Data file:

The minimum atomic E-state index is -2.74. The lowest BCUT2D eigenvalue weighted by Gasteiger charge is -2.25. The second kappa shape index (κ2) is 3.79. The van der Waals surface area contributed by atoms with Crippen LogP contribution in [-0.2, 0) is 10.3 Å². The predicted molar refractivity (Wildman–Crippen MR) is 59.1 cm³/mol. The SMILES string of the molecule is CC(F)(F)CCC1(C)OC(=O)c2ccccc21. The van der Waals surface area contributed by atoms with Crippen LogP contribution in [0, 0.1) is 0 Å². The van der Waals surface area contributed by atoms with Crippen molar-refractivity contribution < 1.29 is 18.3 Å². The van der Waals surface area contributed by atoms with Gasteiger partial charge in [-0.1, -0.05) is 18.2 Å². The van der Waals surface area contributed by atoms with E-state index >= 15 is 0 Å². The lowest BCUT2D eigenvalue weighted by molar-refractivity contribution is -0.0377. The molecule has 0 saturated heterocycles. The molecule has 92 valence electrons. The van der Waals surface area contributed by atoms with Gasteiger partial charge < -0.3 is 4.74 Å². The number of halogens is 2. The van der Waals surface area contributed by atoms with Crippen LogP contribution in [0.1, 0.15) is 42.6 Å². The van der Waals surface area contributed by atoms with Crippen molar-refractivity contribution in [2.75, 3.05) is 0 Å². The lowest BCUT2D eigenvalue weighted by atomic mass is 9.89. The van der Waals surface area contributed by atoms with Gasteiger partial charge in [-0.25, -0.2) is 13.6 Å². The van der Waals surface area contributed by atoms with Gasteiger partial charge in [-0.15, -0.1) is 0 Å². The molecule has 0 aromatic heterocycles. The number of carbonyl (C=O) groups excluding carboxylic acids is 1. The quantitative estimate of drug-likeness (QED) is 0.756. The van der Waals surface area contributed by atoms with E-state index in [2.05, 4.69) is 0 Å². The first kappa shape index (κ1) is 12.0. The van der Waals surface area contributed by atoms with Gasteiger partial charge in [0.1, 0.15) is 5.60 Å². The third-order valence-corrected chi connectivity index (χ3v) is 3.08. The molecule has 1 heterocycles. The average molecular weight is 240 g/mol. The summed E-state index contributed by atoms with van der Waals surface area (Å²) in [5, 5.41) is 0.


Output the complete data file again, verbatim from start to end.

The minimum atomic E-state index is -2.74. The lowest BCUT2D eigenvalue weighted by Gasteiger charge is -2.25. The second kappa shape index (κ2) is 3.79. The van der Waals surface area contributed by atoms with Crippen LogP contribution in [-0.2, 0) is 10.3 Å². The predicted molar refractivity (Wildman–Crippen MR) is 59.1 cm³/mol. The SMILES string of the molecule is CC(F)(F)CCC1(C)OC(=O)c2ccccc21. The van der Waals surface area contributed by atoms with Crippen LogP contribution in [0, 0.1) is 0 Å². The van der Waals surface area contributed by atoms with Crippen molar-refractivity contribution < 1.29 is 18.3 Å². The van der Waals surface area contributed by atoms with Gasteiger partial charge in [-0.1, -0.05) is 18.2 Å². The van der Waals surface area contributed by atoms with E-state index >= 15 is 0 Å². The lowest BCUT2D eigenvalue weighted by molar-refractivity contribution is -0.0377. The molecule has 0 saturated heterocycles. The molecule has 92 valence electrons. The van der Waals surface area contributed by atoms with Gasteiger partial charge < -0.3 is 4.74 Å². The number of halogens is 2. The van der Waals surface area contributed by atoms with Crippen LogP contribution in [0.1, 0.15) is 42.6 Å². The van der Waals surface area contributed by atoms with Crippen molar-refractivity contribution in [2.75, 3.05) is 0 Å². The lowest BCUT2D eigenvalue weighted by atomic mass is 9.89. The van der Waals surface area contributed by atoms with Gasteiger partial charge in [-0.25, -0.2) is 13.6 Å². The van der Waals surface area contributed by atoms with Gasteiger partial charge in [-0.15, -0.1) is 0 Å². The molecule has 0 aromatic heterocycles. The number of carbonyl (C=O) groups excluding carboxylic acids is 1. The quantitative estimate of drug-likeness (QED) is 0.756. The van der Waals surface area contributed by atoms with E-state index in [2.05, 4.69) is 0 Å². The first kappa shape index (κ1) is 12.0. The van der Waals surface area contributed by atoms with Gasteiger partial charge in [0.1, 0.15) is 5.60 Å². The third-order valence-corrected chi connectivity index (χ3v) is 3.08. The molecule has 1 heterocycles. The average molecular weight is 240 g/mol. The summed E-state index contributed by atoms with van der Waals surface area (Å²) in [5, 5.41) is 0.